The Marlins are generally expected to move some players off the big league roster in advance of the July 30 trade deadline. They’re in last place in the National League East at 39-50, and FanGraphs gives the Fish just a 0.2% chance of reaching the postseason. Indeed, the Marlins already began selling last month, when they sent corner outfielder Corey Dickerson and reliever Adam Cimber to the Blue Jays.
Miami’s biggest decision over the coming weeks will be whether to trade star center fielder Starling Marte. The two sides are reportedly discussing an extension, with the expectation that Marte will be moved if they don’t agree on a long-term deal. But there’s another Miami hitter who should intrigue contenders, one whose production has flown a little more under the radar: Garrett Cooper.
Cooper wasn’t a top prospect coming up in the Brewers or Yankees farm systems, and he’s never been a name familiar to most casual fans. Since breaking into the majors, he’s always performed when given the opportunity though. Miami acquired Cooper from the Yankees before the 2018 season, but he spent most of that year on the injured list. He returned to play fairly well in 2019 but again missed time with injury, and he lost a month of the 2020 season amidst the Marlins’ team-wide COVID-19 outbreak last summer.
Upon being reinstated from the COVID IL last August, Cooper mashed down the stretch to help lead the Marlins to a postseason berth. He’s improved upon that production this season, putting up a .291/.387/.481 line over 238 plate appearances. He’s sporting a .288/.375/.488 mark since the start of 2020, and he owns a .284/.355/.457 line (122 wRC+) over 875 trips to the dish at the major league level.
Cooper’s had his share of health troubles, but there’s little question he’s a quality offensive player when healthy. His bottom line results are strong, and his underlying batted ball metrics are plus. Cooper’s in the 75th percentile or better this in average exit velocity, barrel rate and hard contact rate. His peak exit velocity (114 MPH) is in the 92nd percentile, a reflection of his high-end raw power.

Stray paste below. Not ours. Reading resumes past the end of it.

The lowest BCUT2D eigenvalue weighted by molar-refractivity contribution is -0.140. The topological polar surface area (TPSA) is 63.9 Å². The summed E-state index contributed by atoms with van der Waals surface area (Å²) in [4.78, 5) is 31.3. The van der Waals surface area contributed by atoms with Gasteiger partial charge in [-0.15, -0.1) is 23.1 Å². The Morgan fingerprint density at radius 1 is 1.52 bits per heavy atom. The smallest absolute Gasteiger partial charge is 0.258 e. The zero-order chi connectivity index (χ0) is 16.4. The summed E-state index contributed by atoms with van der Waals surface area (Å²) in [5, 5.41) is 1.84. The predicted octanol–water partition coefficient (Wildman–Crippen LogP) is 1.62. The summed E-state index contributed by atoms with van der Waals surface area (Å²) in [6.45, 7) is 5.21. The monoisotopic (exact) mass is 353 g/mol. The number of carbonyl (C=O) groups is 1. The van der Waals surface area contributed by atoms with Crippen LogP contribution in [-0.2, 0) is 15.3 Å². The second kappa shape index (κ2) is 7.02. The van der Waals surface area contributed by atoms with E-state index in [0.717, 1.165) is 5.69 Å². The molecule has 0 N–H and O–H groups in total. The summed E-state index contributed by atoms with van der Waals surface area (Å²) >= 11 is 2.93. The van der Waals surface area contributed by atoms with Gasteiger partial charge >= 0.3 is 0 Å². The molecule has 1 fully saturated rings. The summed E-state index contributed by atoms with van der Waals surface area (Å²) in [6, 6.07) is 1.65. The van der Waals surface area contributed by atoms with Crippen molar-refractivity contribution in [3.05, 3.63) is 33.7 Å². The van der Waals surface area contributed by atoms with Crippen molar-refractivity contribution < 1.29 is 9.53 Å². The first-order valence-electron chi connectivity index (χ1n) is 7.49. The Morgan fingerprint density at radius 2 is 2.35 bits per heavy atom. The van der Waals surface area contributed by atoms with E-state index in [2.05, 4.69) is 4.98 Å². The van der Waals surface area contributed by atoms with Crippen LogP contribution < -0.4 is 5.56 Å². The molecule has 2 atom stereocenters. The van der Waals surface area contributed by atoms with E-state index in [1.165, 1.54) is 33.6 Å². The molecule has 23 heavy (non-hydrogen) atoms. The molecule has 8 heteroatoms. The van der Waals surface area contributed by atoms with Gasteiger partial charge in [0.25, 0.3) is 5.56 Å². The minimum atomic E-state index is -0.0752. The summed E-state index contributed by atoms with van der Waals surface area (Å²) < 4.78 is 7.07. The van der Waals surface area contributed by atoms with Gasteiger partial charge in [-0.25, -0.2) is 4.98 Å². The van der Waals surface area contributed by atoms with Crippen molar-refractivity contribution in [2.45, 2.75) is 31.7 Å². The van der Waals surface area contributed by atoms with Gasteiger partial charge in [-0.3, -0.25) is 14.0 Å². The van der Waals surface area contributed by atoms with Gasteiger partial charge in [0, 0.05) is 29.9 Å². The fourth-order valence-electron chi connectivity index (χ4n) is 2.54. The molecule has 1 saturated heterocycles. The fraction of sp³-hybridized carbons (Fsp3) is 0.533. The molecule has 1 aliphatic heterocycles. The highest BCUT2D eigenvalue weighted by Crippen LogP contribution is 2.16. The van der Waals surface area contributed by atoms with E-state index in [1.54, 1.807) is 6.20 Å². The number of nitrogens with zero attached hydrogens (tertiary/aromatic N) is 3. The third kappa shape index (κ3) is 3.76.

Unsurprisingly, the right-handed hitting Cooper has been a bit better against left-handed pitching than right-handers over the course of his career. He’s far from a platoon player, though, owning a productive .280/.362/.434 mark against same-handed hurlers. Cooper does strike out a fair amount and shouldn’t be expected to sustain this season’s .383 batting average on balls in play. But he makes consistent hard contact and uses the entire field, so it’s fair to expect he’ll continue to have his fair share of hits fall in. Even if Cooper’s BABIP dips toward his .337 figure from last year, he should remain a well above-average hitter based on his quality of contact and decent plate discipline.
The bat is the calling card for Cooper, who’s best suited at first base. With Jesús Aguilar at first in South Florida, he’s seen more time in the corner outfield than at his natural position in recent seasons. He’s not a disaster in the grass, but defensive metrics all agree he’s below-average, which isn’t surprising for a player listed at 6’5″, 235 pounds.
It’s worth noting that the Marlins needn’t move Cooper this summer if they’re so disinclined. He’s controllable via arbitration for two seasons beyond this one, and the Marlins could keep him around in hopes of making a run in 2022. There was some speculation about Miami moving Cooper last offseason after they signed Adam Duvall. There was no indication the Marlins came all that close to pulling the trigger on a deal, but it stands to reason clubs will again be in contact with general manager Kim Ng to gauge his potential availability over the coming weeks.
If Miami is willing to move Cooper, there are a handful of teams who look like strong fits on paper. The Dodgers and Padres were among the clubs interested in Cooper over the winter, and they’re amidst a tight race with one another and the division-leading Giants in the NL West. (Padres general manager A.J. Preller expressed interest over the weekend in upgrading his lineup). The Red Sox and Mariners have gotten very little from their first basemen, and Seattle’s Evan White might not return from a hip injury this year. The Braves could use corner outfield help.
Even perennially low-payroll teams could inquire on Cooper, who’s making just $1.9MM (with less than half of that sum still owed). The A’s and Rays could use more production out of the designated hitter spot. Indians first basemen have been among the worst in the league; while Cleveland might be falling out of position to buy for this season, they could acquire him with an eye towards 2022.
Cooper might not have the name recognition or long track record of some of this summer’s other trade candidates. He’s a quality hitter, though, the kind of player who would upgrade most teams’ lineups. Between his production and affordability, Cooper should pique the interest of a handful of contenders over the coming weeks.